1 day job turning into a 2 day job - question about adjusting the original price

Fred B

Senior Member
Location
Upstate, NY
Occupation
Electrician
Report unlicensed scabs like handymen! Report at state level.
That is a problem in that here, there is no licensing requirements statewide, just in a few local municipalities. I've commented on in other thread that we have the wild west of electrical workers, anybody can do it. But they still are "suppose to" abide by the code, but if they don't get an inspection there is no enforcement.
 

Frank Licata

Member
Location
Massachusetts
Occupation
Electrical Contractor
That is a problem in that here, there is no licensing requirements statewide, just in a few local municipalities. I've commented on in other thread that we have the wild west of electrical workers, anybody can do it. But they still are "suppose to" abide by the code, but if they don't get an inspection there is no enforcement.
File legislation to fix that. Be the change that you want to see.
 

kwired

Electron manager
Location
NE Nebraska
If most the extra cost is unexpected labor it is easier to eat that cost than if there is a lot of additional materials cost. Presumably you are marking up materials so unless there is a lot of extra material you likely still come out ok on those, just not as much profit as expected.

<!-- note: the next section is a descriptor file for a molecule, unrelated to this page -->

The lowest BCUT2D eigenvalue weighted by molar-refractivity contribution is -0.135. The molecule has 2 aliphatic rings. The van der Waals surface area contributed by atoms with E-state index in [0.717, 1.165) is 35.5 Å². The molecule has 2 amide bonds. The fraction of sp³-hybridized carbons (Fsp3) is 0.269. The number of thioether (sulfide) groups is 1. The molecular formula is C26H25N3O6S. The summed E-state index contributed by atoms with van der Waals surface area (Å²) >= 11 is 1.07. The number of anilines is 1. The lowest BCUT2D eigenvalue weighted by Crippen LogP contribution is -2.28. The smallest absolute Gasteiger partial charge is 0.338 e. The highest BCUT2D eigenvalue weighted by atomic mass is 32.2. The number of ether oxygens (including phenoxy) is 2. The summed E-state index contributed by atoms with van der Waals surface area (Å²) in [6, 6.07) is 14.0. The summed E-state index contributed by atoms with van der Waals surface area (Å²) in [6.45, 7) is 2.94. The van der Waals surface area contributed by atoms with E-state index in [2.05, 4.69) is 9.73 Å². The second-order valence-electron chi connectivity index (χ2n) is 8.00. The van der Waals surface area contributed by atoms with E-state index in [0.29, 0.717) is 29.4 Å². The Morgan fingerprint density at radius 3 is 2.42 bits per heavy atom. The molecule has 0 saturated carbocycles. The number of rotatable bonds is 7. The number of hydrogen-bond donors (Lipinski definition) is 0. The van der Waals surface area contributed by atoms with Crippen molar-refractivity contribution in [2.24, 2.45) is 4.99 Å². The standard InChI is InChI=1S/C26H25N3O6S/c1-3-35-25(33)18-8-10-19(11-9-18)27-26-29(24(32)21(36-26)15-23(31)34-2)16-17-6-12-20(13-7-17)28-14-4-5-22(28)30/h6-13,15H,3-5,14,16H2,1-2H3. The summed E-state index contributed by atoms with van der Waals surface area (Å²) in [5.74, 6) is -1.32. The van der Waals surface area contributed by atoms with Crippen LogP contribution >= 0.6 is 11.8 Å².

Always figure the worst case you can think of happening when estimating, even then add a little padding just in case and do look at things like crawlspaces to be sure they are accessible if you know you will be depending on that access.

It is easier to talk customer into a lower price afterward than a higher price.

With rising product prices it may be understandable that things will go up. But if anything went up a significant amount it needs brought up as soon as possible, on just a one or two day project that probably means bring it up at the start or be willing to compromise on cost.
 

kwired

Electron manager
Location
NE Nebraska
IMO this is a mistake. You should charge a minimum of double what your helper cost you.
And your helper should be costing you his hourly rate, overtime if it is something that regularly happens, payroll taxes, insurance, any other benefits you provide plus there is often going to be some "non billable hours" you have to pay him as well. If you charge customer same rate you pay the help you will come out behind.
 

sparky1118

Senior Member
Location
Massachusetts
Occupation
Master Electrician
When I first started out I ran into this issue a lot. However now at the bottom of all my proposals / estimates I put in bold print “this is only an estimate. Actually costs will be based upon time and materials” ever since I put that note in all my estimates I haven’t ever lost any money for an estimate.


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